I am just not buying to test but buying to keep and use....and only sell one to get one …..  I have learned  much here.

 

 Finally I am still 62 until Tuesday  and I am not in a rush to downsize yet.  But that day will come so I now try to do the          if one scope comes in   another goes out thing so I do not end up with 30...…

 

Boxes  carboard  ...  Yes I save them in storage at the court house  but not too many   Also I have derived satisfaction from giving a few telescopes away. This is something else I have learned here.   I am donating DMala's Tasco 7te5 to the student loaner batch you are familiar with. I'm looking forward to driving it up to Mass to do a safe hand off..so no shipping or cardboard  required

 

    I could see adding a Newtonian or Dob someday as I have never had one


Edited by Defenderslideguitar, 06 June 2020 - 08:12 AM.

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#18 oldmanastro

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Posted 05 June 2020 - 09:37 PM

I never thought that I would end up collecting telescopes. It just happened. I decided on refractors and specifically those sold by Sears in the 60s. Two of them were already at hand so only a few have been added and at least one more is needed. Yes... a 1970s Jason was saved from the trash, an ETX60 saved from oblivion, a B&L 4000 came along and I couldn't say no and a Questar arrived by surprise (literally). I cannot leave the old RV6 out and a small group of spotters. A big collection is out of the question one year after retirement. I'll keep it under control or maybe I should say that my dean of administration will keep it under control wink.gif . Selling scopes? I have sold newer ones, never a vintage. One thing is for sure, I get more thrills opening a box of a newly arrived vintage scope than that of a new telescope.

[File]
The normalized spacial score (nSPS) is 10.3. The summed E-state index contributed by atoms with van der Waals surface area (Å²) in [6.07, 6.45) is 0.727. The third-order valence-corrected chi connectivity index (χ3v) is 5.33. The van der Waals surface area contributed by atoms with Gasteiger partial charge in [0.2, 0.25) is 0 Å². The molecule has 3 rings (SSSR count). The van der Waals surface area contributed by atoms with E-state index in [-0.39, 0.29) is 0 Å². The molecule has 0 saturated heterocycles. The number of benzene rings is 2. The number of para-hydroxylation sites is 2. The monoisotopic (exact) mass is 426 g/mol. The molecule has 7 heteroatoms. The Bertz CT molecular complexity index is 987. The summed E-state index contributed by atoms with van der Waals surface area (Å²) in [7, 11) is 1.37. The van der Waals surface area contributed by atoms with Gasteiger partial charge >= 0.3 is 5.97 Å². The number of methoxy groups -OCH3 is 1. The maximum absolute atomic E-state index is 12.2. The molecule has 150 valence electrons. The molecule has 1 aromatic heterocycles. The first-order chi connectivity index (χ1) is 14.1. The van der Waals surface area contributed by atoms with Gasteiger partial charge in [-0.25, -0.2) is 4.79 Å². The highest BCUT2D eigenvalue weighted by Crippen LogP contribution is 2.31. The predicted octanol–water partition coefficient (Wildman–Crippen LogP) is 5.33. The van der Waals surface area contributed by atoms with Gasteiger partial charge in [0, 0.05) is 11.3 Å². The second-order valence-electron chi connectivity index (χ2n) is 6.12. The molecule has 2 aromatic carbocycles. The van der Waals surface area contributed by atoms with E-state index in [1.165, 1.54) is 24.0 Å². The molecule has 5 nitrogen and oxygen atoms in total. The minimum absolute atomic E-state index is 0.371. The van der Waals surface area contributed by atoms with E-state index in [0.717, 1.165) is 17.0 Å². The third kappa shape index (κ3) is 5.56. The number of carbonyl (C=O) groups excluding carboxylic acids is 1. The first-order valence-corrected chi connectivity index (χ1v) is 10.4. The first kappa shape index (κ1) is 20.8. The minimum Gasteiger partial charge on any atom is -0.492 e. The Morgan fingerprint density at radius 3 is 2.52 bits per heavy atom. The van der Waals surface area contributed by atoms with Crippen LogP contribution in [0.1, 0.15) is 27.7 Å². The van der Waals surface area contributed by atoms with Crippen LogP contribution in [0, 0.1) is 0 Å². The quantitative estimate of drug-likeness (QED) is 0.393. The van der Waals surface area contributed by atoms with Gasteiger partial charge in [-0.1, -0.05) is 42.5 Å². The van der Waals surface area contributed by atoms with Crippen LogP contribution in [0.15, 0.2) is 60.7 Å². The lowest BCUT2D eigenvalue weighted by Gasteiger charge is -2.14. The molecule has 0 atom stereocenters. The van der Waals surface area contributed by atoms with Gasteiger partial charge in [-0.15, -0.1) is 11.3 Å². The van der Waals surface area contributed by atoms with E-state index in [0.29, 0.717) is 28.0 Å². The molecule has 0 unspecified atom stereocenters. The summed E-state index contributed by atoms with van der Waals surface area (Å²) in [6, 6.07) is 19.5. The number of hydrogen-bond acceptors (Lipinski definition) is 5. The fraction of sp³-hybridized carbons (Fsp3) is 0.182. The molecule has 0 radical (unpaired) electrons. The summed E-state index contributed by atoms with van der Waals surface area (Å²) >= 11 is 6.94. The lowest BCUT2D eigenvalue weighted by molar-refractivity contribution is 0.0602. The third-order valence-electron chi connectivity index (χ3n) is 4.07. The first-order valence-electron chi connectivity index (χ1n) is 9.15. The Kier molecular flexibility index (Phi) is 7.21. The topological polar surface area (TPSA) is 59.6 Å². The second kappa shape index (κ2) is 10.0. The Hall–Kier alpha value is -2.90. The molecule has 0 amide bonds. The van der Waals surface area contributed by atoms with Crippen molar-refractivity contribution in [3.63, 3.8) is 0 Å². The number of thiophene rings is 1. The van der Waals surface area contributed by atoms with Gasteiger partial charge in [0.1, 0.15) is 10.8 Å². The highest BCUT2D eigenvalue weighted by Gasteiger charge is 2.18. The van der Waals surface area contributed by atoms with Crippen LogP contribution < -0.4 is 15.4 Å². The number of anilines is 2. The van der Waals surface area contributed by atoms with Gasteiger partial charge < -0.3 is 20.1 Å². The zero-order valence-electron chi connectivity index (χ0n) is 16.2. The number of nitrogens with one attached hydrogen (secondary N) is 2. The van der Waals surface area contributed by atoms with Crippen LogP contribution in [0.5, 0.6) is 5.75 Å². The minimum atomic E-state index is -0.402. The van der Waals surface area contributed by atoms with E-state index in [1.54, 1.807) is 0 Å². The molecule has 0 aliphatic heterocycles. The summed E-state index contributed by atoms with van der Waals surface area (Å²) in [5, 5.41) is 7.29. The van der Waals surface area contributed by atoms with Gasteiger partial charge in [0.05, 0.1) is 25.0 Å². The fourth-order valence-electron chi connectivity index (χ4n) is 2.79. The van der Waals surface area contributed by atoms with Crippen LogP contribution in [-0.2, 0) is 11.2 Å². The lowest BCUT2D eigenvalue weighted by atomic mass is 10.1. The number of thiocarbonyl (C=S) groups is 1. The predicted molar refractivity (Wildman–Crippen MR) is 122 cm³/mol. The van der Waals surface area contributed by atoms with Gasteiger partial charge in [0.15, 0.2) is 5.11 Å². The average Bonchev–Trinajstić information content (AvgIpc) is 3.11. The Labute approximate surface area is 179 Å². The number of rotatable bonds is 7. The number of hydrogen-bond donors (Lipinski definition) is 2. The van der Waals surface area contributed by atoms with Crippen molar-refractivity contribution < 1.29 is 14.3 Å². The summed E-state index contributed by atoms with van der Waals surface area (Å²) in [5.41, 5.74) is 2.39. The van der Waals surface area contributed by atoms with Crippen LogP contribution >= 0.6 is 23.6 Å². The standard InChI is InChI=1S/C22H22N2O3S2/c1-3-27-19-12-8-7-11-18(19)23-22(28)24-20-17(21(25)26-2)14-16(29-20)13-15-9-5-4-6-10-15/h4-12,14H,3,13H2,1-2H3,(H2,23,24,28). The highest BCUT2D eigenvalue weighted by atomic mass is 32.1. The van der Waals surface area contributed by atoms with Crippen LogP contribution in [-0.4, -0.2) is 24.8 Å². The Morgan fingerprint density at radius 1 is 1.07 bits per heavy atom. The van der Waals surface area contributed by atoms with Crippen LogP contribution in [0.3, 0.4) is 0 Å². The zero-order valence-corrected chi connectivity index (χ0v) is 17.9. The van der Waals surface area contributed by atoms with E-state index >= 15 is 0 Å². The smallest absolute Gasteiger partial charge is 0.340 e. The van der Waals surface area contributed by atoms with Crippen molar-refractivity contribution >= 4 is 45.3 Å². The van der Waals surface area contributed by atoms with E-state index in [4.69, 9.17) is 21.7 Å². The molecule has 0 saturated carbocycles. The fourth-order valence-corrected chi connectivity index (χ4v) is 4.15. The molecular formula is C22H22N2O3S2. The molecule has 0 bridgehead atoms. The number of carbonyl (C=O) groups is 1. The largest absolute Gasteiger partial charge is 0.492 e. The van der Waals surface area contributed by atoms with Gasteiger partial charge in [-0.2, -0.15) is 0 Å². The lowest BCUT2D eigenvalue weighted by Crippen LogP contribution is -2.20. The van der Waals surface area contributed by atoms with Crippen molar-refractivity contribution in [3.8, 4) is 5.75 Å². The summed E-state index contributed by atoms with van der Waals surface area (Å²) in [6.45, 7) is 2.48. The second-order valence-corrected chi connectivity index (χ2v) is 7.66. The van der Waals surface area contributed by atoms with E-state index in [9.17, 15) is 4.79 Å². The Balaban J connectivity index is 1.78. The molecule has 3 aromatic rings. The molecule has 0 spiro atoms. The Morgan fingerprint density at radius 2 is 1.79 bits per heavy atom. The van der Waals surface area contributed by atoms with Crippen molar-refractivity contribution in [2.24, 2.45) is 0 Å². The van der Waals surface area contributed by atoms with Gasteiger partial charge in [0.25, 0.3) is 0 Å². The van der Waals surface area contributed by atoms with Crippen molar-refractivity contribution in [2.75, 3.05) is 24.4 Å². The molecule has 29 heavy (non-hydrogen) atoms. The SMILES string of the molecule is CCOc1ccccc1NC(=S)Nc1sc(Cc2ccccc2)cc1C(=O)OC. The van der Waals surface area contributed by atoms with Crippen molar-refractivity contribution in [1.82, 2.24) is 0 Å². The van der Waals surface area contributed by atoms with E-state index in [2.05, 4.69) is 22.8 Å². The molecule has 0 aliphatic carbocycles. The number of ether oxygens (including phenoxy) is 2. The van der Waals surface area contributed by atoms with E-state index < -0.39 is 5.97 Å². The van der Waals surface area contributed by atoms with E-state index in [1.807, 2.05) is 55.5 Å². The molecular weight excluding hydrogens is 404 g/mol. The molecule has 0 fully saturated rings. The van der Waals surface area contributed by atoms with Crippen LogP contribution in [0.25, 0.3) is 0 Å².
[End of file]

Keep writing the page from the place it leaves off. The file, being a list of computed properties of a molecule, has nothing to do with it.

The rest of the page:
Guido


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#19 ccwemyss

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Posted 05 June 2020 - 09:43 PM